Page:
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Investigations zeroing in on two major mutual funds

By Brooke A. Masters
The Washington Post

NEW YORK — Two more large mutual fund families are in regulators’ sights in the rapidly expanding state and federal probes of improper trading in the $7 trillion industry, sources familiar with the investigations said last week.

New York Attorney General Eliot Spitzer, who sparked the probe in September, is weighing bringing cases against Alliance Capital Management L.P. and the Invesco Funds, a division of Amvescap PLC, for failing to stop improper short-term trading that cut into returns for long-term investors, the sources said.

The Securities and Exchange Commission also has notified Alliance that the agency’s enforcement staff has recommended bringing civil charges against it, one source said, confirming a New York Times report. The SEC and Spitzer have generally brought cases together since Spitzer first began his investigation into mutual fund trading practices known as “late trading” and “market timing.”

The investigation of Alliance is much further along than the inquiry into Invesco. The SEC and Spitzer’s office could take action as soon as next week against Alliance, according to sources. The Invesco probe is likely to move more slowly, sources said.

An Alliance spokesman declined to comment, but the firm said Sept. 30 that it had suspended a portfolio manager and a hedge-fund executive after an internal review “identified conflicts of interest in connection with certain market-timing transactions.”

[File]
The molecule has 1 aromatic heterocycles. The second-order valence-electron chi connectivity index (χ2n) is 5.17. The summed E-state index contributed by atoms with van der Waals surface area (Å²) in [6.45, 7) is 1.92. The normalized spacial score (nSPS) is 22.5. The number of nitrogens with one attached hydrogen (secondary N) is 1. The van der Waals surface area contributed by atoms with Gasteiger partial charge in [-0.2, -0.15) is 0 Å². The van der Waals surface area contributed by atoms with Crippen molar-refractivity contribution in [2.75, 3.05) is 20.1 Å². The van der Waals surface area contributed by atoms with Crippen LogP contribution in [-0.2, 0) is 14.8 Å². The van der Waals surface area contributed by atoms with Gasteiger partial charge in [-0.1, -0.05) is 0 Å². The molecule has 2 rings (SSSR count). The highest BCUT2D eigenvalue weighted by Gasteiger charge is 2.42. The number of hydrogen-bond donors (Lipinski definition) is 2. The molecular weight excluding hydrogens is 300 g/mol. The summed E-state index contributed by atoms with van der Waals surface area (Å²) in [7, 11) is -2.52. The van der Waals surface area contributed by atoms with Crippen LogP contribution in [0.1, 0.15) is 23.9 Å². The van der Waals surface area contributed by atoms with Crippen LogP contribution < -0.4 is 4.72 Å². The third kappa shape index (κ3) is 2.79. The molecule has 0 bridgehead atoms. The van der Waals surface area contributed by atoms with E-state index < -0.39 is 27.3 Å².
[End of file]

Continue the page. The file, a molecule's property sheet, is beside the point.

Spokesmen for Amvescap and AIM, the Amvescap unit that distributes Invesco funds, did not return calls and e-mails seeking comment.

Spitzer said in an interview last Wednesday that his staff has also opened a new front in its examination of mutual fund abuses — probing whether investment banks weighed improper considerations when doling out shares in initial public offerings to mutual funds.

Industry sources said the allegations cut two ways: that investment banks either played favorites among mutual funds when doling out shares in hot IPOs, or that they improperly stuffed their own mutual funds with IPOs that otherwise would have sold poorly.

“We’ve heard from too many people that there were allocation issues,” Spitzer said. “But we’re just beginning.”

So far, the SEC, Spitzer and Massachusetts regulators have focused on widespread evidence that fund companies and brokers offered two kinds of special trading opportunities to insiders and hedge funds that cut into profits for the vast majority of the 95 million investors who rely on the industry to save for education and retirement.

One of the practices, late trading, is illegal because it breaks a 1968 law requiring orders placed after 4 p.m. to get the next day’s price. The other, market timing, a short-term strategy that tries to exploit the fact that mutual fund prices sometimes lag behind the prices of their underlying holdings, is legal. But funds and brokers that allow some investors or insiders — and not others — to do it may violate securities laws.

Alliance was named but not charged in the first mutual fund case Spitzer brought Sept. 3.